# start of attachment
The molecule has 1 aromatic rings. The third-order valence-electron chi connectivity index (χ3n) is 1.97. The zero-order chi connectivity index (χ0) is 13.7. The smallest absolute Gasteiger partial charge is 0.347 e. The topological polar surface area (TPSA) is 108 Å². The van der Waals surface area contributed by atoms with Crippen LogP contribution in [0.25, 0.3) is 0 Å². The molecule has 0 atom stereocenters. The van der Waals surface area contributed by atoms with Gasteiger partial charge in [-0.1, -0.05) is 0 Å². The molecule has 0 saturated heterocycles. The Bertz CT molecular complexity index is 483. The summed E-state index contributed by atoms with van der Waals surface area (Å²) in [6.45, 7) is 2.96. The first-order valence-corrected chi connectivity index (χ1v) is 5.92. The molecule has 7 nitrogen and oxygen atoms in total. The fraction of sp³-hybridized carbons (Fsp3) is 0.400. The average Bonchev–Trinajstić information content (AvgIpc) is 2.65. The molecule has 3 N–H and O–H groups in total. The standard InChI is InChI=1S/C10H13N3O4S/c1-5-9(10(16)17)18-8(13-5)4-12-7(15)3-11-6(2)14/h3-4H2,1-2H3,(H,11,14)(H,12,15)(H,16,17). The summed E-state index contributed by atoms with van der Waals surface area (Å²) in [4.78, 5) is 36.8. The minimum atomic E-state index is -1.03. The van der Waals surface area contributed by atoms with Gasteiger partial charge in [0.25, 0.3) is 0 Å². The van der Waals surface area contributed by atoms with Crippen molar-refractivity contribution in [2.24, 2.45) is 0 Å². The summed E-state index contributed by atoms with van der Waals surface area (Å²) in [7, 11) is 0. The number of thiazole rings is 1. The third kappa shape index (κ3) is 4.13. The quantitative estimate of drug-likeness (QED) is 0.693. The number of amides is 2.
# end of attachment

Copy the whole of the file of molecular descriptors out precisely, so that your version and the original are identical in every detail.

The molecule has 1 aromatic rings. The third-order valence-electron chi connectivity index (χ3n) is 1.97. The zero-order chi connectivity index (χ0) is 13.7. The smallest absolute Gasteiger partial charge is 0.347 e. The topological polar surface area (TPSA) is 108 Å². The van der Waals surface area contributed by atoms with Crippen LogP contribution in [0.25, 0.3) is 0 Å². The molecule has 0 atom stereocenters. The van der Waals surface area contributed by atoms with Gasteiger partial charge in [-0.1, -0.05) is 0 Å². The molecule has 0 saturated heterocycles. The Bertz CT molecular complexity index is 483. The summed E-state index contributed by atoms with van der Waals surface area (Å²) in [6.45, 7) is 2.96. The first-order valence-corrected chi connectivity index (χ1v) is 5.92. The molecule has 7 nitrogen and oxygen atoms in total. The fraction of sp³-hybridized carbons (Fsp3) is 0.400. The average Bonchev–Trinajstić information content (AvgIpc) is 2.65. The molecule has 3 N–H and O–H groups in total. The standard InChI is InChI=1S/C10H13N3O4S/c1-5-9(10(16)17)18-8(13-5)4-12-7(15)3-11-6(2)14/h3-4H2,1-2H3,(H,11,14)(H,12,15)(H,16,17). The summed E-state index contributed by atoms with van der Waals surface area (Å²) in [4.78, 5) is 36.8. The minimum atomic E-state index is -1.03. The van der Waals surface area contributed by atoms with Gasteiger partial charge in [0.25, 0.3) is 0 Å². The van der Waals surface area contributed by atoms with Crippen molar-refractivity contribution in [2.24, 2.45) is 0 Å². The summed E-state index contributed by atoms with van der Waals surface area (Å²) in [7, 11) is 0. The number of thiazole rings is 1. The third kappa shape index (κ3) is 4.13. The quantitative estimate of drug-likeness (QED) is 0.693. The number of amides is 2.